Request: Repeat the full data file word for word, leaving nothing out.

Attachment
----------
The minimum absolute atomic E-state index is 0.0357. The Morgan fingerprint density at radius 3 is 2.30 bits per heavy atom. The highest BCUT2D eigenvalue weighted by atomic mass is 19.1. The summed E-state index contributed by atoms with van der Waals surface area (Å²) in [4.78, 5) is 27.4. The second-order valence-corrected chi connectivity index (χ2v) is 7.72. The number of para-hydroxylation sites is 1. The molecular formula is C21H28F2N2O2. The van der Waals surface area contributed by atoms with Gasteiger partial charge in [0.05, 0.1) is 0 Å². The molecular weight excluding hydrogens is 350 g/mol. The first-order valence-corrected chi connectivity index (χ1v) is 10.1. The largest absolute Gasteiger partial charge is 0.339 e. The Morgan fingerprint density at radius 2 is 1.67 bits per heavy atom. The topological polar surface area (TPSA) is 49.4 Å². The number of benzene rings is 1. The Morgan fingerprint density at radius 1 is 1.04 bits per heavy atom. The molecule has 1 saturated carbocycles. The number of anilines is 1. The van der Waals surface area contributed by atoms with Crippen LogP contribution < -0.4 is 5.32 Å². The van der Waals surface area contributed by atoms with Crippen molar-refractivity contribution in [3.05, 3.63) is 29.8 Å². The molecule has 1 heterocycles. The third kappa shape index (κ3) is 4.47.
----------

The minimum absolute atomic E-state index is 0.0357. The Morgan fingerprint density at radius 3 is 2.30 bits per heavy atom. The highest BCUT2D eigenvalue weighted by atomic mass is 19.1. The summed E-state index contributed by atoms with van der Waals surface area (Å²) in [4.78, 5) is 27.4. The second-order valence-corrected chi connectivity index (χ2v) is 7.72. The number of para-hydroxylation sites is 1. The molecular formula is C21H28F2N2O2. The van der Waals surface area contributed by atoms with Gasteiger partial charge in [0.05, 0.1) is 0 Å². The molecular weight excluding hydrogens is 350 g/mol. The first-order valence-corrected chi connectivity index (χ1v) is 10.1. The largest absolute Gasteiger partial charge is 0.339 e. The Morgan fingerprint density at radius 2 is 1.67 bits per heavy atom. The topological polar surface area (TPSA) is 49.4 Å². The number of benzene rings is 1. The Morgan fingerprint density at radius 1 is 1.04 bits per heavy atom. The molecule has 1 saturated carbocycles. The number of anilines is 1. The van der Waals surface area contributed by atoms with Crippen LogP contribution < -0.4 is 5.32 Å². The van der Waals surface area contributed by atoms with Crippen molar-refractivity contribution in [3.05, 3.63) is 29.8 Å². The molecule has 1 heterocycles. The third kappa shape index (κ3) is 4.47.